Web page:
Dawkins, Vincent and Eric Allen are the only Eagles defensive backs picked to five or more Pro Bowls.
The Pro Football Hall of Fame 2018 enshrinement ceremony is scheduled for Aug. 4 in Canton, Ohio.
Dawkins' former Eagles teammate, Terrell Owens, will also be inducted. He hasn't yet announced who will present him.
Dawkins will be the 21st former Eagle inducted into the Hall of Fame but only the ninth who spent the majority of his career with the Eagles.

Was Carson Wentz sending Nick Foles a message with Instagram video?

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Was Carson Wentz sending Nick Foles a message with Instagram video?

Offseason quarterback controversies are a rite of passage in the NFL. A time-honored tradition, really.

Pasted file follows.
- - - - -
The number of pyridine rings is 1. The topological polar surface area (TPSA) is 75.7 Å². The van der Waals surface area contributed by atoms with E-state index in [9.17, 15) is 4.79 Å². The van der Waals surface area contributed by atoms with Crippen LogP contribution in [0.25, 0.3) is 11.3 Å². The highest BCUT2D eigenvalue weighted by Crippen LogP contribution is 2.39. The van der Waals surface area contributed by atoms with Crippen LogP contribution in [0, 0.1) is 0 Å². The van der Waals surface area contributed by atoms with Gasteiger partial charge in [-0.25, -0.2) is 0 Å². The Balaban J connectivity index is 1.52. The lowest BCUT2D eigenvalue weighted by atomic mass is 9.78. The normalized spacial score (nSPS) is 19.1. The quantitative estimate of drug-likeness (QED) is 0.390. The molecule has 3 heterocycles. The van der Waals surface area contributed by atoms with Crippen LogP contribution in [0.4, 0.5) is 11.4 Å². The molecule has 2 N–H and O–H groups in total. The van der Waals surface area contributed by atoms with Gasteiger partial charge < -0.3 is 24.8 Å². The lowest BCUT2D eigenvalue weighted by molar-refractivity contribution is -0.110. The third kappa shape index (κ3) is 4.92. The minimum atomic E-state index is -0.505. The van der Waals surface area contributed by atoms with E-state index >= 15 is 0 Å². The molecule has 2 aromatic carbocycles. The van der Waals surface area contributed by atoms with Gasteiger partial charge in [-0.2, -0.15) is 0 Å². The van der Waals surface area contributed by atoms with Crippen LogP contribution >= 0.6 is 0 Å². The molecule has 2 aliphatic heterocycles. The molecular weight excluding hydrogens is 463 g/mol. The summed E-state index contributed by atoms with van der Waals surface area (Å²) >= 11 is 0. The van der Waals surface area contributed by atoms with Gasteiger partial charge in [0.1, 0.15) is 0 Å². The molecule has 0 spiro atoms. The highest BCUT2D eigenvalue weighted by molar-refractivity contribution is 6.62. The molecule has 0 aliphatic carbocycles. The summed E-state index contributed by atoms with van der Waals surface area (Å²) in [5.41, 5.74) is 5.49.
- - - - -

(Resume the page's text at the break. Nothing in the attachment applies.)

We’ve certainly had our share in Philadelphia over the years. There were calls for Ron Jaworski to sit in favor of a young Randall Cunningham. Then cries for Jim McMahon to take Randall’s place. When Andy Reid drafted Kevin Kolb in 2007, that began a groundswell that he was the better choice than Donovan McNabb. Of course, most recently we had the Michael Vick/Nick Foles back and forth. To look back now, it seems silly these were even debates.

Most of the time, when you have these “controversies,” it generally means you have no quarterback on your roster. Not always. The 49ers in the late-80’s and early-90’s had Joe Montana and Steve Young, both Hall of Famers and all-time great quarterbacks. Both also won Super Bowls for San Francisco. But that is the exception. So is the 2018 Philadelphia Eagles’ situation.

I use the word “situation” and not “controversy.” Because there is no controversy. If Wentz is cleared by the Eagles’ medical staff, he starts Week 1. Period. What Foles did was incredible and will go down as one of the great — if not the greatest — stretch we have seen in Philadelphia sports history. He came up as big as you can. But Wentz he is not. That’s no disrespect to Foles. There are a handful of people on the planet who are in Wentz’s class.